What I really want is a speed boat not a tanker


SAS recently commissioned the Wall Street Journal to conduct a survey of top manufacturing executives. In this study, we were interested to know what were the top of mind issues or initiatives that they were considering. Nearly ninety percent of the respondents are employed in a managerial position or higher. Twenty-eight percent are members of higher management (vice-president or higher). Here are the top eight issues that emerged:

  1. Improve sales and operations planning.
  2. Improve inventory management.
  3. Improve customer experience .
  4. Improve management of production assets.
  5. Improve cost of service and after-market profitability.
  6. Improve demand forecasting and planning.
  7. Implement sustainability/green initiatives.
  8. Improve product quality.

There are some interesting connections between these topics. For example, sales and operations planning (S&OP) impacts many other issues. After all, a well formed S&OP process produces a sales plan, a production plan, an inventory plan, an order fulfillment plan, a new product development plan, a strategic initiative plan and all of these drive a resulting financial plan. A good plan well executed delivers better customer experience, lowers the cost of service, optimizes inventory and increases profitability thus touching other top-of-mind concerns. Another connection is between production asset utilization and sustainability. Efficient and effective operations produce a smaller carbon footprint and save energy costs.

Twenty-five years ago with longer product lifecycles and relatively low-demand volatility, the S&OP process was a labor- and time-intensive process completed relatively infrequently, maybe even quarterly. The plans were developed, the course was set and the ship was launched. These days of globalized supply chains, production operations and localized market demands combined with broad product portfolios and thin margins means precision tuning and execution. The lumbering tanker ship of an old school S&OP process has been replaced with the need for a fast and nimble cigarette boat. Big data and far-flung constituents mean automation and web-enabled collaboration. The sheer volume of data compounds the challenge of getting all relevant information assembled, analyzed and reported in a way that leads to fact-based decisions quickly.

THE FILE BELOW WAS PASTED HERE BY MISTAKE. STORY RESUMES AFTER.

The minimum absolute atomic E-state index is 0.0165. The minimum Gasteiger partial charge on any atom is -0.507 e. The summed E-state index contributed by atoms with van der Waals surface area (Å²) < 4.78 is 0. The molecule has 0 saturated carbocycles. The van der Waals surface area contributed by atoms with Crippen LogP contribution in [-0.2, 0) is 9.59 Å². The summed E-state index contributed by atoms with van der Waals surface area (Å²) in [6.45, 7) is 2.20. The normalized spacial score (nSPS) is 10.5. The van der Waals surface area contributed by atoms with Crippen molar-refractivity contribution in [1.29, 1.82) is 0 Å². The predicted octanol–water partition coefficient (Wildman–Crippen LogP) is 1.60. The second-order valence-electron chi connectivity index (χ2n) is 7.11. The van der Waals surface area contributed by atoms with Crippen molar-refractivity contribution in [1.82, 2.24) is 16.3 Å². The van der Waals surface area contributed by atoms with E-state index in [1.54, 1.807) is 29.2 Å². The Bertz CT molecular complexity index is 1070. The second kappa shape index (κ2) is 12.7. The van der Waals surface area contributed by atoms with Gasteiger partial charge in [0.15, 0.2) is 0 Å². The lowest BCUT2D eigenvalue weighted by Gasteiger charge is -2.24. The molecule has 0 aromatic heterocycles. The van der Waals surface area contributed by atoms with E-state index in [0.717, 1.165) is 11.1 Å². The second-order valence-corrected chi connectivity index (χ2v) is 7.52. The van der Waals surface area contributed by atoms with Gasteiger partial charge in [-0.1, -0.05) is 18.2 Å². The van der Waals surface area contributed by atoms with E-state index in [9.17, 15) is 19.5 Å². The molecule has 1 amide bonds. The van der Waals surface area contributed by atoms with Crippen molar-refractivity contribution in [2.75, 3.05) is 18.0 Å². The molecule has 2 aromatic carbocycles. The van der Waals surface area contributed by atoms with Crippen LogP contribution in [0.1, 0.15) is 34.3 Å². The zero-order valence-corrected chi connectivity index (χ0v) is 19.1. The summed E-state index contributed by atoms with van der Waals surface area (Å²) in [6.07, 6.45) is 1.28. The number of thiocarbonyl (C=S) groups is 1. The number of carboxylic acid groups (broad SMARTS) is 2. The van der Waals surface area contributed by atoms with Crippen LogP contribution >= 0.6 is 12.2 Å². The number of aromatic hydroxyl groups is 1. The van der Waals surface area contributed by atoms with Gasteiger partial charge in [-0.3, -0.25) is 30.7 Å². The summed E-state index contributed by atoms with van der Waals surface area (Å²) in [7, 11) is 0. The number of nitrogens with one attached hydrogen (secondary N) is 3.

What do you need to bring your S&OP process up to modern demands? First, manufacturers should harness all of the data available and make it easy to quickly aggregate, normalize, cleanse and otherwise prepare it for analysis. Seems like that should already be done but is it? How have mergers/acquisitions or reorganizations affected your data gathering? Is too much of it in unsecured spreadsheets? How near or real time is it?

Secondly, they need robust analytics, including model management, to glean intelligence from their S&OP process. For example, simply modeling historical shipment data is not sufficient when your competitors are combining historical data with point-of-sale (POS) data (sophisticated enough to account for latency) with causal data to create the most accurate forecasts possible.

Finally, a collaborative environment for the development of the plan and a comprehensive reporting system should deliver results to all levels of the organization. If dashboards and scorecards aligned to the overall strategic priorities of the enterprise by division and department give near real time feedback, all who impact the plan and its execution will be aligned. To have the biggest impact, all users, not just the power users, should be able to access the data they need, perform the analyses that pertain to them, collaborate on the plan development and track the interactions and have the power to deliver ad hoc reports as they deem necessary.

Is it any wonder that companies are finding it hard to realize the vision? Especially when you consider a recent Accenture survey that highlighted the scope of the problem. In their survey of more than 600 senior managers at more than 500 hundred top companies, they “found that more than half the respondents said their organizations are structured in a way that prevents data and analytical talent from generating enterprise-wide insight.”

This is why Accenture and SAS are joining forces. To really create significant improvement, manufacturers need qualified vendors to bring their strengths together in a planned and orchestrated way that quickly delivers value. Manufacturers need best-practice domain expertise, organizational size and scale combined with analytics and data integration know-how not only for S&OP transformation but for all areas of the business. Without it, the size and scope of getting the data and using the data is just too big and the timeframe just too short to win in the global marketplace.


About Author

Michael Newkirk

Director, Industry Practices, Global Sales Support and Enablement

As Director, SAS Industry Practices, Mike Newkirk’s team is responsible for driving the development of industry-specific strategies, enablement, messaging and positioning of SAS solutions in the Government, Education and Financial Services sectors.

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